“He gets rather prosy towards the end, doesn’t he?” commented Victoria, who had listened in silence to that part of the letter.

“You haven’t heard the postscript,” said[180] Hammond. “‘P.S.—If you could at the same time authorize me to announce your engagement to Lady Beauchamp-Mauleverer, we consider it would have an excellent effect.’”

“Artful old thing! He is almost as bad as my mother.”

Hammond folded up the letter and put it back in his pocket.

“Well, now, what do you advise me to do?”

“Oh, send the contradiction, by all means.”

“And what about the further announcement?”

Their eyes met seriously for the first time. Victoria answered, in the same light tone:

“Well, it seems a pity to disappoint him.”

“Then you won’t contradict it?”

“No, I never write to the papers.”

Hammond bent forward respectfully.

“Thank you. May I kiss your hand?”

“If you will promise not to be sentimental,” said Victoria, yielding gracefully.

“I think I can promise that,” said Hammond,[181] with secret bitterness. And he bowed over the white fingers, wondering if this woman really wished to be his wife, while Victoria wondered in her turn why on earth this man wanted to marry her.

They were not left long in their mutual embarrassment. The marchioness was burning with impatience to learn the result of her arduous campaign, and as soon as she thought she had given the lovers time enough to adjust matters she returned to the spot, Despencer being admitted to share the anticipated triumph.

“So you are still here!” the mother exclaimed, with innocent surprise. “I hope that girl has not been shocking you very much, Mr. Hammond?”

“Well, she has, rather,” he answered, dryly. “She has promised to be my wife!”

“My dear child!” The loving mother rushed to fold her daughter in a close embrace, to which Victoria submitted with silent scorn. “This is sudden, but I cannot[182] say it takes me altogether by surprise. A mother’s eye sees so much,” added the marchioness, plaintively, implying that she had long watched over her child’s secret love and seen it grow from day to day.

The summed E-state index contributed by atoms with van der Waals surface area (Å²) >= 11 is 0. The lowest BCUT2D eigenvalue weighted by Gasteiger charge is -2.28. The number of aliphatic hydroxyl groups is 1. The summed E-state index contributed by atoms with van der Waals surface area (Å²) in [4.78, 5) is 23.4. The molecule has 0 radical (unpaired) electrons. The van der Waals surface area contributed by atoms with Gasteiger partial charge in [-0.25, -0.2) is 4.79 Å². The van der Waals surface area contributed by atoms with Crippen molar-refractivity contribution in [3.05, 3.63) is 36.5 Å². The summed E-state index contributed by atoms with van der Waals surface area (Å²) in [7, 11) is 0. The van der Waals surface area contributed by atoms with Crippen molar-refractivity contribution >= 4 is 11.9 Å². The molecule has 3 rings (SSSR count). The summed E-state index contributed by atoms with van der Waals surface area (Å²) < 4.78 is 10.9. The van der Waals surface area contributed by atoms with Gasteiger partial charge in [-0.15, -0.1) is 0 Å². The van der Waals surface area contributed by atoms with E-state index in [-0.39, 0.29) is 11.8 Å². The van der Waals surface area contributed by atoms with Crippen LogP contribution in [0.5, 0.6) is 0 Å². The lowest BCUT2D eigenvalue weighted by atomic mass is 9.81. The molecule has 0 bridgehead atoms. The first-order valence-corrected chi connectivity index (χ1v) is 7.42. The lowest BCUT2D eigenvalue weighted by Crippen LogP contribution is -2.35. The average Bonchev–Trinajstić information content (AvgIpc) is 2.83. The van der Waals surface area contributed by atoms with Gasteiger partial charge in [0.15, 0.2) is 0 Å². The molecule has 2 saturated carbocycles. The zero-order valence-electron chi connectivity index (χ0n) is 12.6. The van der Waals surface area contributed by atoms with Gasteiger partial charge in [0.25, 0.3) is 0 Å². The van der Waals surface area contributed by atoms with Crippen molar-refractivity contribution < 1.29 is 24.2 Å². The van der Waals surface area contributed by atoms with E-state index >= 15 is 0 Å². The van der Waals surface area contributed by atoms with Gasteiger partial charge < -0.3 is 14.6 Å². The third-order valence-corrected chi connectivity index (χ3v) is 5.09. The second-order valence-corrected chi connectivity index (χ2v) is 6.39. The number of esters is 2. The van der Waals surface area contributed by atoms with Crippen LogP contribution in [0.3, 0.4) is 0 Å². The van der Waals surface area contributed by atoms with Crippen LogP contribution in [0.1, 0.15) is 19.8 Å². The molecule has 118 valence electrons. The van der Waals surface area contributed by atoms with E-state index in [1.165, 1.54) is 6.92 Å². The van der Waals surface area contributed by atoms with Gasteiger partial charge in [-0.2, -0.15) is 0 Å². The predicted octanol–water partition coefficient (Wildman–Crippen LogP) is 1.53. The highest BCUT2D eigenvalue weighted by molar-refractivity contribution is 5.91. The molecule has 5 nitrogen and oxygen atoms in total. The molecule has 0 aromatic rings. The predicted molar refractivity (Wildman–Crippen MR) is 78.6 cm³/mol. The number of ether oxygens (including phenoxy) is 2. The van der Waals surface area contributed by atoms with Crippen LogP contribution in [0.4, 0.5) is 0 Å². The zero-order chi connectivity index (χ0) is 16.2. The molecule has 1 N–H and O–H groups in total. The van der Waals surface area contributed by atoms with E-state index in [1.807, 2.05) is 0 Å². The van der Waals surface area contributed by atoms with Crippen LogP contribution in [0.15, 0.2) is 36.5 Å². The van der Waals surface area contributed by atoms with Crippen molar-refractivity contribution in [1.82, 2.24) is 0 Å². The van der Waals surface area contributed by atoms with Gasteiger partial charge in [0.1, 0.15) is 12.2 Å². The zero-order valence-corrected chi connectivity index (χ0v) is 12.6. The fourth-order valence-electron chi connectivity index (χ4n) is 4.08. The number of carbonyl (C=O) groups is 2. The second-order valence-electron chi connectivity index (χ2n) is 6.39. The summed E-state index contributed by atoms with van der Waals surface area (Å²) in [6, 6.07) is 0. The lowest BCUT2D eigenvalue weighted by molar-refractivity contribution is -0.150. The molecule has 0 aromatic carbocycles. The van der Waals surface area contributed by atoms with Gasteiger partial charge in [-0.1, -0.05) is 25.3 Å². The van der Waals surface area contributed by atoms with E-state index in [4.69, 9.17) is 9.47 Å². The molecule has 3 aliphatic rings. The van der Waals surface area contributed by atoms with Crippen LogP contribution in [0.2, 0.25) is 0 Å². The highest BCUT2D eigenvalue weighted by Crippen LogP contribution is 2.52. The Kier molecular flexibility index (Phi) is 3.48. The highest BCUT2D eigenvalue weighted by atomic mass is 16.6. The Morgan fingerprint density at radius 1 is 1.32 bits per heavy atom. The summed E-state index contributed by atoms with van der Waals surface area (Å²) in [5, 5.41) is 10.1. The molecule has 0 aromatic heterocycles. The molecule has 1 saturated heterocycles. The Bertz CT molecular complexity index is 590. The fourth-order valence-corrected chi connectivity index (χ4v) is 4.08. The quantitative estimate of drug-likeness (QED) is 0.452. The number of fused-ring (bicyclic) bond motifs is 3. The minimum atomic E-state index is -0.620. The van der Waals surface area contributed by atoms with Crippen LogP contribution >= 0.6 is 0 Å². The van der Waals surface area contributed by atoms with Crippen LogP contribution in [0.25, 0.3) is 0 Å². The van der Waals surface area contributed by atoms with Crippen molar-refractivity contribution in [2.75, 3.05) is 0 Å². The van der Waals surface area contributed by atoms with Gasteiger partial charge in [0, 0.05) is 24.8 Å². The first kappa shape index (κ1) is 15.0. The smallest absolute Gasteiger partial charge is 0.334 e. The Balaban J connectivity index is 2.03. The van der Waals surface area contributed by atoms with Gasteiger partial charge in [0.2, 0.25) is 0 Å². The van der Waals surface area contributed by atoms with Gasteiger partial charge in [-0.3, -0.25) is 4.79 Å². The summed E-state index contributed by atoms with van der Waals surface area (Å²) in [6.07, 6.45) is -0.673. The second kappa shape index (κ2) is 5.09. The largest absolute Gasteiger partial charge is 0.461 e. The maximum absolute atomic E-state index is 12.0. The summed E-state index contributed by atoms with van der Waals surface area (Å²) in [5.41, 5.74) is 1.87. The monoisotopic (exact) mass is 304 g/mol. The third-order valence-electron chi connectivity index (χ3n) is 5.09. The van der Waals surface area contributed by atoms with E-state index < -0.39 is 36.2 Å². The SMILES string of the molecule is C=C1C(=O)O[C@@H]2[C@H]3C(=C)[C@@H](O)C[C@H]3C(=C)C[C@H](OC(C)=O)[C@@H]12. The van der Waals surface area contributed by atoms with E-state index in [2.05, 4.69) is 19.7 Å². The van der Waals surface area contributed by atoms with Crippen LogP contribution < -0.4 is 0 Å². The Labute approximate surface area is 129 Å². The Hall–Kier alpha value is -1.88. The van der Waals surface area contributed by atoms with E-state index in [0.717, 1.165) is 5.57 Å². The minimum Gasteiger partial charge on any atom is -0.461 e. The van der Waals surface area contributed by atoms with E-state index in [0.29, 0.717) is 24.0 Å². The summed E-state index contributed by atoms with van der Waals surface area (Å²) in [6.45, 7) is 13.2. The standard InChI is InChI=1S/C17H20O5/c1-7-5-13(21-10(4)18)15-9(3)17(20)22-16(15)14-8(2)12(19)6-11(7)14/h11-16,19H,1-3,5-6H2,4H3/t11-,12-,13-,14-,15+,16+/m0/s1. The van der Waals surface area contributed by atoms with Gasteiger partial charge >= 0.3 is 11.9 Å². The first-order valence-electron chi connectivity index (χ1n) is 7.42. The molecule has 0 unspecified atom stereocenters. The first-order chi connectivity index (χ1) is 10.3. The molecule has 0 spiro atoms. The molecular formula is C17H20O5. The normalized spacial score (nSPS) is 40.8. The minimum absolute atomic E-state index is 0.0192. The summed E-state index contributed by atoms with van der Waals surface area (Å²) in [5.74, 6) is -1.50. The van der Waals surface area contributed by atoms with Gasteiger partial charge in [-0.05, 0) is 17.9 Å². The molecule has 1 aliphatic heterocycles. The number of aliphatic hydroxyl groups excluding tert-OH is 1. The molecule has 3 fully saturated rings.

Despencer stood viewing the touching scene with an ironical smile. “She will overdo this if she isn’t careful,” was his unspoken comment.

The marchioness turned to her new son.

“I give her to you, John, because I know you will make her happy. If I had had the choice of a son-in-law, there is no one I should have preferred to you.”

As a bald matter of fact, there had been a slight element of choice about it.

Hammond bowed with due gratitude.

“Let me offer my congratulations, too, if I may,” Despencer put in. “This sort of thing quite touches me.”

“Thank you,” said Hammond, curtly. “I hope to have the pleasure of speaking to the[183] marquis in the morning,” he added to the marquis’s wife.

“I will prepare him for it. I am sure you will find him ready to welcome you as a son,” responded the marchioness, with enthusiasm.

Victoria rose from her seat.

“There, that will do, mother. You are not good at domestic sentiment; it isn’t in your line. Can’t we go and bill and coo somewhere else?” she said to her betrothed.

“What a child!” murmured her parent, still deeply affected. “Take care of her, John.”

John intimated his disposition to do so by a bow, and the marchioness and Despencer found themselves alone. The latter hastened to console his companion.

“Don’t mind her, marchioness. You did that very well, indeed. The maternal embrace was perfect.”